Jeremiah: The Weeping ProphetTitle
The Book of Jeremiah is named after the author (Jeremiah 1:1). The name can mean several things, including “Jehovah establishes” and “Jehovah appoints.”
Like Isaiah, Jeremiah worked in the southern kingdom of Judah when a foreign power threatened to destroy Jerusalem and Judah. Unlike, Isaiah, Jeremiah was unable to prevent the destruction or the subsequent carrying away of the people into captivity. By Jeremiah’s day, the hearts of the people were hardened; God’s patience had run out.
Jeremiah had a long ministry, spanning five kings. His ministry started in the days of Josiah, a time of reform. The reform did not last long, however, and the kingdom quickly degenerated, in spite of Jeremiah’s efforts. Worthy of special note is Jeremiah’s prophecy that the Babylonian captivity would last seventy years (25:11; 29:10). (Note: The seventy years began with the first deportation in 605 B.C., not with the destruction of Jerusalem in 596 B.C.)
When it was obvious that destruction was inevitable, Jeremiah urged the leaders to submit to the Babylonians, to accept the punishment they deserved. In this way Jerusalem would be spared. Delivering such a message branded Jeremiah as a traitor.
More biographical information is given on Jeremiah than on any other Old Testament character, including David. His writings, arranged not chronologically but for effect, are difficult to read. Jewish tradition says that the Book of Lamentations was written by Jeremiah; internal evidence in the book agrees with that authorship. In the Septuagint, Jeremiah and Lamentations were one book.
I. DURING JOSIAH’S REIGN (1-12)
II. AT AN UNDETERMINED TIME: PROPHECIES IN SYMBOLS (13-20)
III. DURING JEHOAHAZ’ REIGN (nothing specifically attributed to this period)
IV. DURING JEHOIAKIM’S REIGN
A. Beginning of reign – Jeremiah tried (26).
B. Fourth year of reign – Babylon approaching (25).
C. Also fourth year – the king burns the book (36).
D. Also fourth year – follow-up (45,46).
E. During reign – example of Rechabites (35).
V. DURING JEHOIACHIN’S REIGN (nothing specifically attributed to this period; perhaps some of the symbolic prophecies were during this time.)
VI. DURING ZEDEKIAH’S REIGN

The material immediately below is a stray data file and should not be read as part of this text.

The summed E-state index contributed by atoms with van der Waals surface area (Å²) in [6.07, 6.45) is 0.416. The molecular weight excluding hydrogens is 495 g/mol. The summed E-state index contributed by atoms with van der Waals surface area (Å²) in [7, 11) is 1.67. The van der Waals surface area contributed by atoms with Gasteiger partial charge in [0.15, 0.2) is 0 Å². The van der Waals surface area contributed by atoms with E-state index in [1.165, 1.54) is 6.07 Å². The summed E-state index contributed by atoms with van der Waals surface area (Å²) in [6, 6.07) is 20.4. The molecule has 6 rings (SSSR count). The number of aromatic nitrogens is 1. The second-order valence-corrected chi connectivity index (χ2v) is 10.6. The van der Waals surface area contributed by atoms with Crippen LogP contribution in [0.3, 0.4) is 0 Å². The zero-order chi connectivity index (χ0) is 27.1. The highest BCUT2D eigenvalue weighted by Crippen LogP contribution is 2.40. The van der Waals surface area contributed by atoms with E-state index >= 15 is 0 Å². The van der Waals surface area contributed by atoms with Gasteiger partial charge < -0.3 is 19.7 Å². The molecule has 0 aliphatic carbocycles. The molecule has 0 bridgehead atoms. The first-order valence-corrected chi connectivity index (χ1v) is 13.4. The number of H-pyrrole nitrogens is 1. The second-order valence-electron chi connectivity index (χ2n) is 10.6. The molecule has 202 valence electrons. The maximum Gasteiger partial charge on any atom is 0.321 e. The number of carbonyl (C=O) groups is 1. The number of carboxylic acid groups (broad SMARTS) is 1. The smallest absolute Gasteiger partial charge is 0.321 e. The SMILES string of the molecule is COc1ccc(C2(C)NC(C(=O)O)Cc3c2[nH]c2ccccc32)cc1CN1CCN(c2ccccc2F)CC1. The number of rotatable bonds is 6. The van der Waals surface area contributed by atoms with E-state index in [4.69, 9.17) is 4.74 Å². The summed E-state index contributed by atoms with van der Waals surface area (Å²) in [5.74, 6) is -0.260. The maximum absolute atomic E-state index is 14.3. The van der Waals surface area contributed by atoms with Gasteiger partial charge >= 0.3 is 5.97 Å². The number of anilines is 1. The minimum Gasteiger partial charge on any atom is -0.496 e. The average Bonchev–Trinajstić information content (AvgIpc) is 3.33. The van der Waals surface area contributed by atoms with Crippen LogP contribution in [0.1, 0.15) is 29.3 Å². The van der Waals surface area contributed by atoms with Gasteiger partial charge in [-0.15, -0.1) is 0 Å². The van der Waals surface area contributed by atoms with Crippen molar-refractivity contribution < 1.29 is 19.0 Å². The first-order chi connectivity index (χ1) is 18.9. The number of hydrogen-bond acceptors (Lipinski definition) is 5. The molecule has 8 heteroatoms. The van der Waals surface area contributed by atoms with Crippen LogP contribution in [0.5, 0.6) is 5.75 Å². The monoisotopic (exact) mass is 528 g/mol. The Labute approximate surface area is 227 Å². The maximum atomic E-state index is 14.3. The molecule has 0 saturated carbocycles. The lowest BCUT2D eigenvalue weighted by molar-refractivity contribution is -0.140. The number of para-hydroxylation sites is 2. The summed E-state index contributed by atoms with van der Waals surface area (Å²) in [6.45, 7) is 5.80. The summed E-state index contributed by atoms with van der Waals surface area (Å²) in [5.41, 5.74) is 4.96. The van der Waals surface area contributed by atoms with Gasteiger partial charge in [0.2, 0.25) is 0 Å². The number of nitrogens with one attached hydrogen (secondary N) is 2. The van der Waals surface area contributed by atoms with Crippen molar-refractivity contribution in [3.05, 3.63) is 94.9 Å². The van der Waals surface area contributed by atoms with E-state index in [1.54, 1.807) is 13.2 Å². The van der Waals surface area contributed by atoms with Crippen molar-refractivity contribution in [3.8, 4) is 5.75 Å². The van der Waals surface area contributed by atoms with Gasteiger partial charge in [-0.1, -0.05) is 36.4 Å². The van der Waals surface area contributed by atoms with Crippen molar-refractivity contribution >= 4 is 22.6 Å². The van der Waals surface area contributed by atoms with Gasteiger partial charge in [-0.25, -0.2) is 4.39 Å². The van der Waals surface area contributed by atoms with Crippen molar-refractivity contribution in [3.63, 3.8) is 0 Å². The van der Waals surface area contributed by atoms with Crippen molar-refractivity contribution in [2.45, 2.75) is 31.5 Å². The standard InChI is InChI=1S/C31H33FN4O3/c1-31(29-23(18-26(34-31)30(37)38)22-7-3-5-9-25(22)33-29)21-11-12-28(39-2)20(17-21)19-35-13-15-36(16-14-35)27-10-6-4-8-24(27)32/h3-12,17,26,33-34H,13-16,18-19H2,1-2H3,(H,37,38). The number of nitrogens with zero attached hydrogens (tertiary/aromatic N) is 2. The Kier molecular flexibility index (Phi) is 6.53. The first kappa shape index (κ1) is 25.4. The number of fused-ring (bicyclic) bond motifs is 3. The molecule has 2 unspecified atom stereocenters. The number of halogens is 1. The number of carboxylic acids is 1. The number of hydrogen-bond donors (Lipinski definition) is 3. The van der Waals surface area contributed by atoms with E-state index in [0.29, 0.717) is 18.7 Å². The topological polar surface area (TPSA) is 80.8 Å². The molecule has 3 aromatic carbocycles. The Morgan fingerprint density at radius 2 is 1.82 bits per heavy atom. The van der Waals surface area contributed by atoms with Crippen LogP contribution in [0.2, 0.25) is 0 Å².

A. Beginning of Zedekiah’s reign; Jeremiah’s yoke, a letter,
B. Seven years before the destruction of Jerusalem; a reference to the fall of Babylon (50,51).
C. Beginning of the siege (21-24).
D. Tenth year of Zedekiah’s reign; Jeremiah in prison (32-34).
E. Ninth to eleventh years: Siege and burning of Jerusalem (37-39).
VII. DURING THE EXILE (40-44).
VIII. AT UNDETERMINED TIMES: PROPHECIES AGAINST THE NATIONS (47-49).
IX. FINAL REVIEW (52).
Lessons from Jeremiah
Do “real men” cry? Jesus wept (Luke 19:41; John 11:35). Jeremiah is known as “the weeping prophet” (Jeremiah 9:1), but he did not weep for himself. He wept over the lost condition of his people. Some think weeping proves a man is weak, but Jeremiah was not weak. How many of us could persevere for more than forty years without seeing any lasting results of our work? Real men are sensitive; they can cry.
The Book of Jeremiah is filled with object lessons, such as the soiled linen sash (13), the potter and the clay (18), the broken flask (19), wearing a yoke (27,28), and tying a stone to a message and throwing it in the Euphrates (51).
Jeremiah’s statement about the new covenant is significant (31:31-34). The old covenant was a temporary covenant that was to be replaced. Hebrews 8:6-13 quotes Jeremiah 31, noting that the first covenant was being replaced by the New Testament (covenant) of Jesus Christ.
There are several references to the Messiah in Jeremiah (cf. Jeremiah 31:15 with Matthew 2:16-18). Especially note Jeremiah’s references to the “Branch,” a term for the Messiah (Jeremiah 23:5,6; 33:14-18). When people saw Jesus, they thought of Jeremiah (Matthew 16:14).
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